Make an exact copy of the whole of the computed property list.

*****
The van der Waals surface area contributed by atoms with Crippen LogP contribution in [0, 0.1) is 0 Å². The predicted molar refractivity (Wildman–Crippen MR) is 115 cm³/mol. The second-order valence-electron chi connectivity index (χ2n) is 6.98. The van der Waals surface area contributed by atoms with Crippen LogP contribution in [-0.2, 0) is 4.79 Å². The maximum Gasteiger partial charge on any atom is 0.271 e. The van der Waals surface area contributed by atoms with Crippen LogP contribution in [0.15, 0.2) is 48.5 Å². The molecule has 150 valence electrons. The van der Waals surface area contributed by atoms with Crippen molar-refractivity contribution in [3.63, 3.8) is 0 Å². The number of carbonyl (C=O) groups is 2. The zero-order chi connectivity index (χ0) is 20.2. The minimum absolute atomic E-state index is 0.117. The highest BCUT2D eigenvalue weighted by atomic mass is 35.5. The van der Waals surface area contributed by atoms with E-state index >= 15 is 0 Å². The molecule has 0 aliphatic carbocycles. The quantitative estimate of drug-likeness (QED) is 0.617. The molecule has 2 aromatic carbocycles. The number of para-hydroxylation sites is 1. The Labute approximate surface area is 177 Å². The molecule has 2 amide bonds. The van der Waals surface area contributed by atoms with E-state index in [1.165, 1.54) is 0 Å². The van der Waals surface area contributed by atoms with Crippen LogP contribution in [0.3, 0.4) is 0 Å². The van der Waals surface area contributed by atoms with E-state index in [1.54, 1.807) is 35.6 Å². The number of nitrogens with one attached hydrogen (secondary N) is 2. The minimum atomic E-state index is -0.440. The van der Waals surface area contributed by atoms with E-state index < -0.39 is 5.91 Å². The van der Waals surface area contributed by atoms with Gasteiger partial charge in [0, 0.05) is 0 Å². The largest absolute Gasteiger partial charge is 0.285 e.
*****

The van der Waals surface area contributed by atoms with Crippen LogP contribution in [0, 0.1) is 0 Å². The predicted molar refractivity (Wildman–Crippen MR) is 115 cm³/mol. The second-order valence-electron chi connectivity index (χ2n) is 6.98. The van der Waals surface area contributed by atoms with Crippen LogP contribution in [-0.2, 0) is 4.79 Å². The maximum Gasteiger partial charge on any atom is 0.271 e. The van der Waals surface area contributed by atoms with Crippen LogP contribution in [0.15, 0.2) is 48.5 Å². The molecule has 150 valence electrons. The van der Waals surface area contributed by atoms with Crippen molar-refractivity contribution in [3.63, 3.8) is 0 Å². The number of carbonyl (C=O) groups is 2. The zero-order chi connectivity index (χ0) is 20.2. The minimum absolute atomic E-state index is 0.117. The highest BCUT2D eigenvalue weighted by atomic mass is 35.5. The van der Waals surface area contributed by atoms with E-state index >= 15 is 0 Å². The molecule has 0 aliphatic carbocycles. The quantitative estimate of drug-likeness (QED) is 0.617. The molecule has 2 aromatic carbocycles. The number of para-hydroxylation sites is 1. The Labute approximate surface area is 177 Å². The molecule has 2 amide bonds. The van der Waals surface area contributed by atoms with E-state index in [1.165, 1.54) is 0 Å². The van der Waals surface area contributed by atoms with Crippen LogP contribution in [0.3, 0.4) is 0 Å². The van der Waals surface area contributed by atoms with E-state index in [1.54, 1.807) is 35.6 Å². The number of nitrogens with one attached hydrogen (secondary N) is 2. The minimum atomic E-state index is -0.440. The van der Waals surface area contributed by atoms with E-state index < -0.39 is 5.91 Å². The van der Waals surface area contributed by atoms with Gasteiger partial charge in [0, 0.05) is 0 Å². The largest absolute Gasteiger partial charge is 0.285 e.